Some Tories are unnerved by the prospect of a Corbyn leadership, arguing that bad opposition leads to bad government, and some worry that an unelectable Labour party would lead to Cameroon complacency. What is perhaps most striking is the fear of the more radical Tories about what it means for their agenda. One of the more ideologically committed members of the cabinet frets that a Corbyn victory would lead to Cameron and Osborne tacking hard to the centre, abandoning Tory radicalism in the hope of hoovering up centrist voters disillusioned by Labour’s left turn.
In the 1980s, Margaret Thatcher took advantage of Labour’s lurch to the left to push through right-wing policies that would not have been possible in normal times. But Cameron and Osborne are far more traditional Tories than she ever was: their aim is to hold power rather than to implement an ideological agenda. They both remember all too clearly the party’s 13 years in opposition. Facing Corbyn, their instinct would be to grab as much of the centre ground as possible, and much of this work has already begun. The Tories now pride themselves on being the party of the national living wage; Cameron’s first intervention of the new political term was to threaten firms who failed to pay it with the full force of the law. It won’t stop there; plans are also afoot for a major push on equal pay for women.
The prospect of a Corbyn victory is already changing the dynamics of the next Tory leadership election (which we can expect in about three years’ time). Until recently, Boris Johnson’s supporters argued that the Tories needed something extra for the party to win outright. Boris, who had won twice in a Labour city and had the appeal of a celebrity as well as a politician, appeared to be that something. If Corbyn becomes leader, however, suddenly it would appear that anyone sensible could beat Labour. It is no coincidence that in the past few weeks, the odds on George Osborne’s leadership chances have been shortening almost as fast as Corbyn’s. The Chancellor is now, for the first time, the bookmakers’ favourite. He offers continuity, which is more appealing to the Tory tribe by the day. One of the Chancellor’s cabinet backers argues that ‘the contrast could not be more pointed’ between Corbyn, who has never held office of any sort, and Osborne, the steady hand on the Treasury tiller.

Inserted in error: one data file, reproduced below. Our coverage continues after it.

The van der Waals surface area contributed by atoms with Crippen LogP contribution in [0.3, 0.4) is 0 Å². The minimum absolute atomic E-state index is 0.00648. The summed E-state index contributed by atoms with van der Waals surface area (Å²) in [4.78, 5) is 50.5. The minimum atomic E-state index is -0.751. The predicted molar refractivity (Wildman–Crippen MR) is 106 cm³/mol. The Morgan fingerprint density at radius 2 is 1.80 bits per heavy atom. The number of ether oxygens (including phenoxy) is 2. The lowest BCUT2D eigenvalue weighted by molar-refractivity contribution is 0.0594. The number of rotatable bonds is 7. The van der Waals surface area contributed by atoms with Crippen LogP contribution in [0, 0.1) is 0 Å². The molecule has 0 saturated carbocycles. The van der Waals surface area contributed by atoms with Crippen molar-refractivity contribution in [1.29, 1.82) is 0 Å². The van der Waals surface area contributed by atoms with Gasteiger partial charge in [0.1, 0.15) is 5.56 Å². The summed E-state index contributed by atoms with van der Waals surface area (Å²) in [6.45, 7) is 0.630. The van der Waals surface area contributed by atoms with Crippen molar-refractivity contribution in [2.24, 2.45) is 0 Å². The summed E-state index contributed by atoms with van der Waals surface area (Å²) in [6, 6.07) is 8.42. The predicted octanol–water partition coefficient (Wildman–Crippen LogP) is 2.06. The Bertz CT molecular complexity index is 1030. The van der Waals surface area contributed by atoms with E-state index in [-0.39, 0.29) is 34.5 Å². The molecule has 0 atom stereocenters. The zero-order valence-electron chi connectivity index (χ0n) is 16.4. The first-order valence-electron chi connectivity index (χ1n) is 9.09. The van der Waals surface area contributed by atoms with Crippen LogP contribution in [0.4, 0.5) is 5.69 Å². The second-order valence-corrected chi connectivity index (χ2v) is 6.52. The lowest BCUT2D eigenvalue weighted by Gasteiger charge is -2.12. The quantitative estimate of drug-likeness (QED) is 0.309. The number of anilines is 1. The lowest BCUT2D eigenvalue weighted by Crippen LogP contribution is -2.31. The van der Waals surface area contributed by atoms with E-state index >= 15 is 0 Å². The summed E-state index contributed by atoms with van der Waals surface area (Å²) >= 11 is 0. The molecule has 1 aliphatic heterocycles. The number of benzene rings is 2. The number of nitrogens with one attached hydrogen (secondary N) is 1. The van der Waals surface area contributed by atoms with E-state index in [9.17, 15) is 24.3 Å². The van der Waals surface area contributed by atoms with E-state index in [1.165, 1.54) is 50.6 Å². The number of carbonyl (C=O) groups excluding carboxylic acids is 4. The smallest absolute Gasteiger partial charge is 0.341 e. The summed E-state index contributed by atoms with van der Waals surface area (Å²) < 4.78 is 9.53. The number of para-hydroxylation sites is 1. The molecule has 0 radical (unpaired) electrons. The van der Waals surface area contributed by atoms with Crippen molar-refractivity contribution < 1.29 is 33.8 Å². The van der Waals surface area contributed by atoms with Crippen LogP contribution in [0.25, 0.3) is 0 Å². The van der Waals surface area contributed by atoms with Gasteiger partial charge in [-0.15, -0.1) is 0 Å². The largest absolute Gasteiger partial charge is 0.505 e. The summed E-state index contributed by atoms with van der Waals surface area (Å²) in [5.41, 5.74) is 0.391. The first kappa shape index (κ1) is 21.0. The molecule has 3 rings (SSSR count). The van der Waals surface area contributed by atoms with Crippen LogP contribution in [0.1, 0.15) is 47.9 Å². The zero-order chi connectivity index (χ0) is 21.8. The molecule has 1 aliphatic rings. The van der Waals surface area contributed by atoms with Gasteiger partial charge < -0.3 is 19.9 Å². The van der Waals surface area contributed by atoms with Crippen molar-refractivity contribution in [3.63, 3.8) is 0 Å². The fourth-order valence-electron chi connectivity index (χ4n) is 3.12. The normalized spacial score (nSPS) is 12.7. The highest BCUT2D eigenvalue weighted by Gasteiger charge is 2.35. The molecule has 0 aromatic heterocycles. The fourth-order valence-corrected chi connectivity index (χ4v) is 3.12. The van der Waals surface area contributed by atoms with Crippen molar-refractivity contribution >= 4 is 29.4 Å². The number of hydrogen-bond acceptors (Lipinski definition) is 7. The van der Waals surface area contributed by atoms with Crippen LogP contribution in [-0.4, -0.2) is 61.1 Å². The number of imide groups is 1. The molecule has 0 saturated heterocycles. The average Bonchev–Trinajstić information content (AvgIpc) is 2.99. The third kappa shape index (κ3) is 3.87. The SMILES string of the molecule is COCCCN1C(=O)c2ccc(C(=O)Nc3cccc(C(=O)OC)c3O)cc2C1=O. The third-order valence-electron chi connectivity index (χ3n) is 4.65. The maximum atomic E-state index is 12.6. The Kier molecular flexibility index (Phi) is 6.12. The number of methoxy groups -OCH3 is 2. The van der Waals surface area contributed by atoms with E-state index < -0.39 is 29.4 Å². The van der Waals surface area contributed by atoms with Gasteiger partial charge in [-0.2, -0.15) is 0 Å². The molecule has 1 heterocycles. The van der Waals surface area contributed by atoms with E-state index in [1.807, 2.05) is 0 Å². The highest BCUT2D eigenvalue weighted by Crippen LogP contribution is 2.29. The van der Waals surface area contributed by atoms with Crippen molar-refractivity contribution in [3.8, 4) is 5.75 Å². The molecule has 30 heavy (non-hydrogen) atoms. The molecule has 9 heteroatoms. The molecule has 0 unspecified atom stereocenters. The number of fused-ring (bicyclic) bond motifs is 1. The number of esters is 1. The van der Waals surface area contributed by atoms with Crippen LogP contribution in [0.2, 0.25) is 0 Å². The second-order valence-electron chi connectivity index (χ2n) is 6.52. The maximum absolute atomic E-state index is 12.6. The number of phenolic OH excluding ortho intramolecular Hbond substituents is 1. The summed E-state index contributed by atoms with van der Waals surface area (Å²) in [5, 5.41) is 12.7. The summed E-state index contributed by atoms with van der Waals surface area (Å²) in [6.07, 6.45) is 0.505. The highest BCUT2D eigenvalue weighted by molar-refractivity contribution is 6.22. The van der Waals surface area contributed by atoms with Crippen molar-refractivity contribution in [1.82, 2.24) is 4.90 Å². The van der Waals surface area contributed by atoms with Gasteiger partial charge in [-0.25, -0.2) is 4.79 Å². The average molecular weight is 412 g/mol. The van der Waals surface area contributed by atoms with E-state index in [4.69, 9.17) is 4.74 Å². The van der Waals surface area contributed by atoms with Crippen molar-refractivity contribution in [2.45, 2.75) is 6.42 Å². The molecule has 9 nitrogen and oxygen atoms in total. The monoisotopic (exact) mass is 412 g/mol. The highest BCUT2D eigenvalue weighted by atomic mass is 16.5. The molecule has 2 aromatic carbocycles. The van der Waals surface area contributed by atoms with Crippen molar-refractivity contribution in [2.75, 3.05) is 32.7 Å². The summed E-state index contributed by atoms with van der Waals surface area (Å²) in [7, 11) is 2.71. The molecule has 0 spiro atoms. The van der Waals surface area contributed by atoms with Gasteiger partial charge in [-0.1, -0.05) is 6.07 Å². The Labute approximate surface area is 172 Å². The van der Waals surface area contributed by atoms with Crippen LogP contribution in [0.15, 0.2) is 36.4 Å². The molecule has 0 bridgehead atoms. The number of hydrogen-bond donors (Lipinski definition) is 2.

The place where the Corbyn effect is least predictable is Scotland. The SNP has been posing as the only genuinely left-wing party; a Corbyn victory complicates that strategy. There isn’t much space to the left of him. But if he were removed as leader before facing the electorate, the SNP could use this to claim that Westminster politics is dominated by a centre-right consensus that tolerates no opposition. And how would Corbyn handle a Scottish Labour party led by Kezia Dugdale, a centrist?
As the last general election so spectacularly demonstrated, pollsters and bookmakers can get it horribly wrong. Labour’s election is not over. Andy Burnham or Yvette Cooper may yet win — but if they do, the leadership that resulted would probably be a mere footnote in history: a holding period in which some of the more talented younger Labour figures could gain the experience and the stature necessary to lead. Should Corbyn win, the shockwaves will be felt for decades.
Corbyn’s supporters are right about one thing: you can change politics without winning a general election. If he becomes leader, his time in charge would change both the Labour and Conservative parties. It would confirm that May 2015 marked the beginning of a new era of Tory majority rule. A Labour party that is prepared to elect Corbyn as leader is a party that has consigned itself to not being in power for a very long time.